munion of the Church in consequence, whereas he would have
had them remain in the Church, adhering, if they could not be
dissuaded, to their own practice ; which was the line taken by
a portion of this school at its first rise. See Note 2.



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Chap. II.] as cofUatned in Scripture. 23

apparent primary design in the institution of baptism.
The infant is admitted to baptism on the supposition
of faith and repentance : he is made to say^ that he
believes that he renounces the worlds and desires to be
baptized. But why this recourse to a supposition^ and
to an indirect admission of the infant upon the adult
ground instead of upon his own status as an infant^ if
it was not that the practice of infant baptism had to
be maintained in combination with the idea of an in-
stitution primarily for adults ? Even when the supposi-
tion was not expressed, as it was in the offices,' the
baptismal theory of the Church supplied it as the tacit
accompaniment even of the most naked administration
of the rite. The faith of the parent or sponsor stood for
that of the child : ^ if the child had neither, the faith of
the Church did the same; the infant never left the
ground of a supposed adult qualification, and the Church
has with remarkable caution, and in spite of much temp-
tation, never, to this day, ventured upon the step of a
total removal of the infant from the basis of the adult
in baptism. Our Church, accordingly, in her account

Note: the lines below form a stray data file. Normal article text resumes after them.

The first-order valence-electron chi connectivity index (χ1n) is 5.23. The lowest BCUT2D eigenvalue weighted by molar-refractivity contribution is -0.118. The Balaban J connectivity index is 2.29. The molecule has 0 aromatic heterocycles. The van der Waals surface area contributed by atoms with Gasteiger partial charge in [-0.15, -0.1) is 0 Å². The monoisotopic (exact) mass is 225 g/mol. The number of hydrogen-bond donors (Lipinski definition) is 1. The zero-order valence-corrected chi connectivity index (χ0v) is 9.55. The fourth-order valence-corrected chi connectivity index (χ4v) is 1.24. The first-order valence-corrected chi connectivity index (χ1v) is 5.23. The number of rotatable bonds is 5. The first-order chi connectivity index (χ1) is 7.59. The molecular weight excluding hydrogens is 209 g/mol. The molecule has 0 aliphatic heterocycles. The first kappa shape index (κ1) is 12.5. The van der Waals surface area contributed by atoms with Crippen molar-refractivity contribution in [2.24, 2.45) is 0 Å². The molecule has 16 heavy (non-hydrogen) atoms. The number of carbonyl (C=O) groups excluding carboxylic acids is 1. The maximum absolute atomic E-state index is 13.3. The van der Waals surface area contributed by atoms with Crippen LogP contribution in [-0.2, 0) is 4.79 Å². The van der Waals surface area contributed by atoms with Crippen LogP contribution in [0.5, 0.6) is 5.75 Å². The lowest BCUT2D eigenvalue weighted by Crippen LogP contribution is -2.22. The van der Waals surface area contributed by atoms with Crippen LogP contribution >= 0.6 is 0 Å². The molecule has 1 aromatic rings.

of the Sacrament of Baptism in the Catechism, treats it
primarily as an institution for adults, pronouncing faith
and repentance to be the conditions of baptism, — " that
which is required ol persons to be baptized.'' She then
introduces infants to the benefit of the sacrament, but
still through the medium of the adult conditions, not

* Mature reflection might have taught the Puritans of a former
day, and might still teach some objectors of onr own, that the
institution of sponsors is a witness rather against than for a
superstitions doctrine of baptism, as connecting the infant with
the conditions of an adnlt.

7 " Frodest ergo non credentibas P Sed abest nt ego dicam non
credentes infantes. Credit in altero qni peccavit in altero ....
nnde crednnt P Qnomodo crednnt P Fide parentnm." Angnstine,
Serm. 294, c. 18, 19.



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24 The Doctrine of Baptism so far [Part I.

upon iho gronnd of their own status as infants, — ^^ be-
cause they promise them both by their sureties^ which
promise when they come to age themselves are bound to
perform," •

It has been urged, indeed, that baptism and circum-
cision stand on the same ground as infant rites, but the
two ordinances differ considerably in the whole manner